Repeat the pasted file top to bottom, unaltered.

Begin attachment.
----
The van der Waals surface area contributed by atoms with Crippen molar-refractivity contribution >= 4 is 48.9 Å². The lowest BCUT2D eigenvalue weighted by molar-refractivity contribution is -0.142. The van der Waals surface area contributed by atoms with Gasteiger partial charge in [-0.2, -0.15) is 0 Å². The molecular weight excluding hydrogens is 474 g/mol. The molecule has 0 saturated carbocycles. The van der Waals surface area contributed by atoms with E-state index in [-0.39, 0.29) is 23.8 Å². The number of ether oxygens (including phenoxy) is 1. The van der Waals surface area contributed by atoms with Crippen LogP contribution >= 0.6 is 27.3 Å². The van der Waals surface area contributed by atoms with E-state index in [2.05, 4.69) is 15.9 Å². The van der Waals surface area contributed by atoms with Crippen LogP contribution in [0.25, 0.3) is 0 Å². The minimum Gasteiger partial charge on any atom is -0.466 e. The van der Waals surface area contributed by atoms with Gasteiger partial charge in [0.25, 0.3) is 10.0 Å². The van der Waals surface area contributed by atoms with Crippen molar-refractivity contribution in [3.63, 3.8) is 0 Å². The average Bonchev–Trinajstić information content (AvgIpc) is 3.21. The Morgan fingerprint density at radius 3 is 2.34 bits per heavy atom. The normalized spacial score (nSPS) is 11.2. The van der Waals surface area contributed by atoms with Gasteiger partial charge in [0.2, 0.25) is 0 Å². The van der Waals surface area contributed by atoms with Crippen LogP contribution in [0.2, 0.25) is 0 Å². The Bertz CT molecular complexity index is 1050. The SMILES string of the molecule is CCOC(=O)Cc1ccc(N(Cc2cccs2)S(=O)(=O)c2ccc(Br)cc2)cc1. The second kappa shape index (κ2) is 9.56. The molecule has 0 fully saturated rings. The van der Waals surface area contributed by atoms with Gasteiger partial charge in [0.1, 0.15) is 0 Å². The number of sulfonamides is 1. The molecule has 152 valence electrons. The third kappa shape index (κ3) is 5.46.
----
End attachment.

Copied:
The van der Waals surface area contributed by atoms with Crippen molar-refractivity contribution >= 4 is 48.9 Å². The lowest BCUT2D eigenvalue weighted by molar-refractivity contribution is -0.142. The van der Waals surface area contributed by atoms with Gasteiger partial charge in [-0.2, -0.15) is 0 Å². The molecular weight excluding hydrogens is 474 g/mol. The molecule has 0 saturated carbocycles. The van der Waals surface area contributed by atoms with E-state index in [-0.39, 0.29) is 23.8 Å². The number of ether oxygens (including phenoxy) is 1. The van der Waals surface area contributed by atoms with Crippen LogP contribution >= 0.6 is 27.3 Å². The van der Waals surface area contributed by atoms with E-state index in [2.05, 4.69) is 15.9 Å². The van der Waals surface area contributed by atoms with Crippen LogP contribution in [0.25, 0.3) is 0 Å². The minimum Gasteiger partial charge on any atom is -0.466 e. The van der Waals surface area contributed by atoms with Gasteiger partial charge in [0.25, 0.3) is 10.0 Å². The van der Waals surface area contributed by atoms with Crippen molar-refractivity contribution in [3.63, 3.8) is 0 Å². The average Bonchev–Trinajstić information content (AvgIpc) is 3.21. The Morgan fingerprint density at radius 3 is 2.34 bits per heavy atom. The normalized spacial score (nSPS) is 11.2. The van der Waals surface area contributed by atoms with Gasteiger partial charge in [0.2, 0.25) is 0 Å². The van der Waals surface area contributed by atoms with Crippen LogP contribution in [0.2, 0.25) is 0 Å². The Bertz CT molecular complexity index is 1050. The SMILES string of the molecule is CCOC(=O)Cc1ccc(N(Cc2cccs2)S(=O)(=O)c2ccc(Br)cc2)cc1. The second kappa shape index (κ2) is 9.56. The molecule has 0 fully saturated rings. The van der Waals surface area contributed by atoms with Gasteiger partial charge in [0.1, 0.15) is 0 Å². The number of sulfonamides is 1. The molecule has 152 valence electrons. The third kappa shape index (κ3) is 5.46.